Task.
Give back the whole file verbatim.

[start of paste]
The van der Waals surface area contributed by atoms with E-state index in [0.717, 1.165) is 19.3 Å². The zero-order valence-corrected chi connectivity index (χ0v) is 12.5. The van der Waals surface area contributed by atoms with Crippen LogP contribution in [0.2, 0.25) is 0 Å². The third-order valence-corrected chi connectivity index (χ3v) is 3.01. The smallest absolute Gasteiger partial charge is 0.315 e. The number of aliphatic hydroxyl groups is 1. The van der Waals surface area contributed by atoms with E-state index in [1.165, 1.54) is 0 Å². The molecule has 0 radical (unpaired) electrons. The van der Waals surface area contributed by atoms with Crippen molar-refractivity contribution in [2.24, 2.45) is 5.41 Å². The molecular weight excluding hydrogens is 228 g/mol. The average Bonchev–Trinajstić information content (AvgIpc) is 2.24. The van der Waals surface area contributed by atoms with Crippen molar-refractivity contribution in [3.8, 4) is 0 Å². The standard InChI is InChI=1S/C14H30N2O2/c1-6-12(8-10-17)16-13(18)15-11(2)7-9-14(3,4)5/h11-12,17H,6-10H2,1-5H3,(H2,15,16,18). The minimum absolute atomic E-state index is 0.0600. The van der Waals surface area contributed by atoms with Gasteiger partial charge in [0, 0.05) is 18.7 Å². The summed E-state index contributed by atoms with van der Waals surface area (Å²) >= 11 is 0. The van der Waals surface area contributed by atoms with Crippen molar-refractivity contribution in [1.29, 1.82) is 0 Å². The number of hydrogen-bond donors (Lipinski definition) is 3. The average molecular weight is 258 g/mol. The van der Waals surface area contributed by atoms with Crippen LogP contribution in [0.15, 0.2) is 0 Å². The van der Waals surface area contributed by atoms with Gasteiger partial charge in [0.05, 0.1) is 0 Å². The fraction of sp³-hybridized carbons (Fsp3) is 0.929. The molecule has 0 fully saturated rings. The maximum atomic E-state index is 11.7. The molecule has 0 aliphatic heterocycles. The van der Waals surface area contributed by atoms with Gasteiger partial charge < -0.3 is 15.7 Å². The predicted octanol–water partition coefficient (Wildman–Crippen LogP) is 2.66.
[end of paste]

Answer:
The van der Waals surface area contributed by atoms with E-state index in [0.717, 1.165) is 19.3 Å². The zero-order valence-corrected chi connectivity index (χ0v) is 12.5. The van der Waals surface area contributed by atoms with Crippen LogP contribution in [0.2, 0.25) is 0 Å². The third-order valence-corrected chi connectivity index (χ3v) is 3.01. The smallest absolute Gasteiger partial charge is 0.315 e. The number of aliphatic hydroxyl groups is 1. The van der Waals surface area contributed by atoms with E-state index in [1.165, 1.54) is 0 Å². The molecule has 0 radical (unpaired) electrons. The van der Waals surface area contributed by atoms with Crippen molar-refractivity contribution in [2.24, 2.45) is 5.41 Å². The molecular weight excluding hydrogens is 228 g/mol. The average Bonchev–Trinajstić information content (AvgIpc) is 2.24. The van der Waals surface area contributed by atoms with Crippen molar-refractivity contribution in [3.8, 4) is 0 Å². The standard InChI is InChI=1S/C14H30N2O2/c1-6-12(8-10-17)16-13(18)15-11(2)7-9-14(3,4)5/h11-12,17H,6-10H2,1-5H3,(H2,15,16,18). The minimum absolute atomic E-state index is 0.0600. The van der Waals surface area contributed by atoms with Gasteiger partial charge in [0, 0.05) is 18.7 Å². The summed E-state index contributed by atoms with van der Waals surface area (Å²) >= 11 is 0. The van der Waals surface area contributed by atoms with Crippen molar-refractivity contribution in [1.29, 1.82) is 0 Å². The number of hydrogen-bond donors (Lipinski definition) is 3. The average molecular weight is 258 g/mol. The van der Waals surface area contributed by atoms with Crippen LogP contribution in [0.15, 0.2) is 0 Å². The van der Waals surface area contributed by atoms with Gasteiger partial charge in [0.05, 0.1) is 0 Å². The fraction of sp³-hybridized carbons (Fsp3) is 0.929. The molecule has 0 fully saturated rings. The maximum atomic E-state index is 11.7. The molecule has 0 aliphatic heterocycles. The van der Waals surface area contributed by atoms with Gasteiger partial charge < -0.3 is 15.7 Å². The predicted octanol–water partition coefficient (Wildman–Crippen LogP) is 2.66.